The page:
The United Kingdom is entitled to withhold child benefit and child tax credits from EU migrants who do not have the right to reside in the UK, European judges ruled today.

Dismissing an action by the European Commission against the UK, the Court of Justice of the European Union said that the UK was not acting contrary to the terms of European legislation by introducing the "right to reside" test. Further, although there was an element of indirect discrimination in its legislation which required claimants to possess a right to reside in the United Kingdom, it was justified on the basis of "protecting" the state's finances.

The ruling relates to conditions introduced in 2004 on the right of migrants from the EU and European Economic Area who are "economically inactive" and their family members to claim certain benefits.

The Commission claimed that by making the benefits subject to a "right to reside" test as well as the habitual residence test in EU Regulation 883/2004, which deals with social security rights of nationals of other EU member states, the UK was imposing an additional condition for which no provision was made in the regulation. Alternatively, the UK legislation was discriminatory on its effect.

Dismissing the main complaint, the court said that the regulation was not intended to lay down the conditions creating the right to social security benefits, and it was in principle for the legislation of each member state to lay down those conditions.

Regarding the alternative case of discrimination the court stated: "it is clear from the court’s case law that the need to protect the finances of the host member state justifies in principle the possibility of checking whether residence is lawful when a social benefit is granted in particular to persons from other member states who are not economically active, as such grant could have consequences for the overall level of assistance which may be accorded by that state".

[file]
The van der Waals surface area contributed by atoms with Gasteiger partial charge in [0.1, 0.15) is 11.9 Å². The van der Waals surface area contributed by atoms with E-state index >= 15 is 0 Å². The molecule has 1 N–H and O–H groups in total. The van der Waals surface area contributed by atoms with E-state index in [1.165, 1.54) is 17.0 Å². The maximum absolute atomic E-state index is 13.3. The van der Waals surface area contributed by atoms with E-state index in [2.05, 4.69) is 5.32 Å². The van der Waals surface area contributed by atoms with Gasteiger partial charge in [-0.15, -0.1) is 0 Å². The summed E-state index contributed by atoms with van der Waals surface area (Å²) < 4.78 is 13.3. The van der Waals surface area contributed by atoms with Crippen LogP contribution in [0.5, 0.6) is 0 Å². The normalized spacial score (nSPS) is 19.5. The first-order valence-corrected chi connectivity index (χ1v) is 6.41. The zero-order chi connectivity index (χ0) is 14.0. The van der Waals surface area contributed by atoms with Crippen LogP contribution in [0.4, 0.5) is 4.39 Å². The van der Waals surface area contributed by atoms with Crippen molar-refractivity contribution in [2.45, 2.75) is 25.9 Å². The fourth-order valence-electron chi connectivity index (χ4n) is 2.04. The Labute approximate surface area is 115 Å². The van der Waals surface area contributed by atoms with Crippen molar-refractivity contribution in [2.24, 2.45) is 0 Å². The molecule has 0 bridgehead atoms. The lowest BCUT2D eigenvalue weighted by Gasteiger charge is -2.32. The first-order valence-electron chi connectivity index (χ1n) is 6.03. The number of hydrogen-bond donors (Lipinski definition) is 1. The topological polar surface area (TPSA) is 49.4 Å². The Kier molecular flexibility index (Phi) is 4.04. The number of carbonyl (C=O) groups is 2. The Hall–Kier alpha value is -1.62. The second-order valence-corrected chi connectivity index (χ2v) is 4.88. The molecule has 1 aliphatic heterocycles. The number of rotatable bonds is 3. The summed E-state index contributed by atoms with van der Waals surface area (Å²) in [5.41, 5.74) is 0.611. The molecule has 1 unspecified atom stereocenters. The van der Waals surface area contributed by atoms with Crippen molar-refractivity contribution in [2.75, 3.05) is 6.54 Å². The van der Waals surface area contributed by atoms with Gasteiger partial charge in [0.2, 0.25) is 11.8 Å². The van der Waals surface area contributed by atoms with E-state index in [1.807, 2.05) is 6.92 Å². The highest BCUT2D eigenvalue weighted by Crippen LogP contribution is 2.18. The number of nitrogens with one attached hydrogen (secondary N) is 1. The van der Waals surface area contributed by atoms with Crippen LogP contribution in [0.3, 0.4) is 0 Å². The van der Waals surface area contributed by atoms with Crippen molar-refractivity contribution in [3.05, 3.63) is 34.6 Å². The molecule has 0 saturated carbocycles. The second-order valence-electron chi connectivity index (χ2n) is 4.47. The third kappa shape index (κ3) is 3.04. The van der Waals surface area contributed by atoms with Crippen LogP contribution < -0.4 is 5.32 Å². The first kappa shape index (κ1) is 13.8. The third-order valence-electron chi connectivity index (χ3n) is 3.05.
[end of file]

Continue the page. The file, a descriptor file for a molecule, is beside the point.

The checks on right of residence were not carried out systematically (which would have been illegal), but only in specific cases, and the Commission "has not provided evidence or arguments showing that such checking does not satisfy the conditions of proportionality, that it is not appropriate for securing the attainment of the objective of protecting public finances or that it goes beyond what is necessary to attain that objective".

The ruling comes with predictions of a close result in the EU referendum campaign. A decision against the UK would have been seized on by the Leave campaign, and the UK Government will be relieved at the outcome.

Click here to view the judgment of the court.